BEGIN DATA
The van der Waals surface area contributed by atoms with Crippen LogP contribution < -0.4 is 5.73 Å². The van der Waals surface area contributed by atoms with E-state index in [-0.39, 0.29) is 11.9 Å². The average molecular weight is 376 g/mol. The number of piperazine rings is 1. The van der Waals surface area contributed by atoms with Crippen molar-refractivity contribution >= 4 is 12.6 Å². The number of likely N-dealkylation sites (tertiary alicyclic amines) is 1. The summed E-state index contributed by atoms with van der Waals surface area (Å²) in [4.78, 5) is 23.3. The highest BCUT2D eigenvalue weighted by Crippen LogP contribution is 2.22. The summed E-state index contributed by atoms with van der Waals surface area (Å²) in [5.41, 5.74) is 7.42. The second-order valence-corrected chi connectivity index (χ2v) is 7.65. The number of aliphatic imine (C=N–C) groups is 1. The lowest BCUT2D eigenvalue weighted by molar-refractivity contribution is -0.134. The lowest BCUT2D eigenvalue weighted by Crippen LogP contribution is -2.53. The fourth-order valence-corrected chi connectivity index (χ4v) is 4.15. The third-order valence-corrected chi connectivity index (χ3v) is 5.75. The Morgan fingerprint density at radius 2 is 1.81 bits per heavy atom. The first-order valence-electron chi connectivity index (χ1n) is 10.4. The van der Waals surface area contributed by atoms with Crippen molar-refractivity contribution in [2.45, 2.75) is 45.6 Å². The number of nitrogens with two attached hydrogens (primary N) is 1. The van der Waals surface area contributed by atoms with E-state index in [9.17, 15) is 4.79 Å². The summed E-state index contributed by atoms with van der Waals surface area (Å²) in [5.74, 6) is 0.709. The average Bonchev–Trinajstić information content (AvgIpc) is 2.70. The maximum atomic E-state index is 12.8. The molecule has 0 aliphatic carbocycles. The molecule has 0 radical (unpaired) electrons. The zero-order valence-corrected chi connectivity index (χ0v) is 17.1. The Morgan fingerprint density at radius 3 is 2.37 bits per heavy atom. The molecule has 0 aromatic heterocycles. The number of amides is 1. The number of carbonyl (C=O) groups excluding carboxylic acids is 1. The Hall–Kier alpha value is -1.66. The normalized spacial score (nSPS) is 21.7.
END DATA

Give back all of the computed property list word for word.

The van der Waals surface area contributed by atoms with Crippen LogP contribution < -0.4 is 5.73 Å². The van der Waals surface area contributed by atoms with E-state index in [-0.39, 0.29) is 11.9 Å². The average molecular weight is 376 g/mol. The number of piperazine rings is 1. The van der Waals surface area contributed by atoms with Crippen molar-refractivity contribution >= 4 is 12.6 Å². The number of likely N-dealkylation sites (tertiary alicyclic amines) is 1. The summed E-state index contributed by atoms with van der Waals surface area (Å²) in [4.78, 5) is 23.3. The highest BCUT2D eigenvalue weighted by Crippen LogP contribution is 2.22. The summed E-state index contributed by atoms with van der Waals surface area (Å²) in [5.41, 5.74) is 7.42. The second-order valence-corrected chi connectivity index (χ2v) is 7.65. The number of aliphatic imine (C=N–C) groups is 1. The lowest BCUT2D eigenvalue weighted by molar-refractivity contribution is -0.134. The lowest BCUT2D eigenvalue weighted by Crippen LogP contribution is -2.53. The fourth-order valence-corrected chi connectivity index (χ4v) is 4.15. The third-order valence-corrected chi connectivity index (χ3v) is 5.75. The Morgan fingerprint density at radius 2 is 1.81 bits per heavy atom. The first-order valence-electron chi connectivity index (χ1n) is 10.4. The van der Waals surface area contributed by atoms with Crippen molar-refractivity contribution in [2.45, 2.75) is 45.6 Å². The number of nitrogens with two attached hydrogens (primary N) is 1. The van der Waals surface area contributed by atoms with E-state index in [9.17, 15) is 4.79 Å². The summed E-state index contributed by atoms with van der Waals surface area (Å²) in [5.74, 6) is 0.709. The average Bonchev–Trinajstić information content (AvgIpc) is 2.70. The maximum atomic E-state index is 12.8. The molecule has 0 aliphatic carbocycles. The molecule has 0 radical (unpaired) electrons. The zero-order valence-corrected chi connectivity index (χ0v) is 17.1. The Morgan fingerprint density at radius 3 is 2.37 bits per heavy atom. The molecule has 0 aromatic heterocycles. The number of amides is 1. The number of carbonyl (C=O) groups excluding carboxylic acids is 1. The Hall–Kier alpha value is -1.66. The normalized spacial score (nSPS) is 21.7.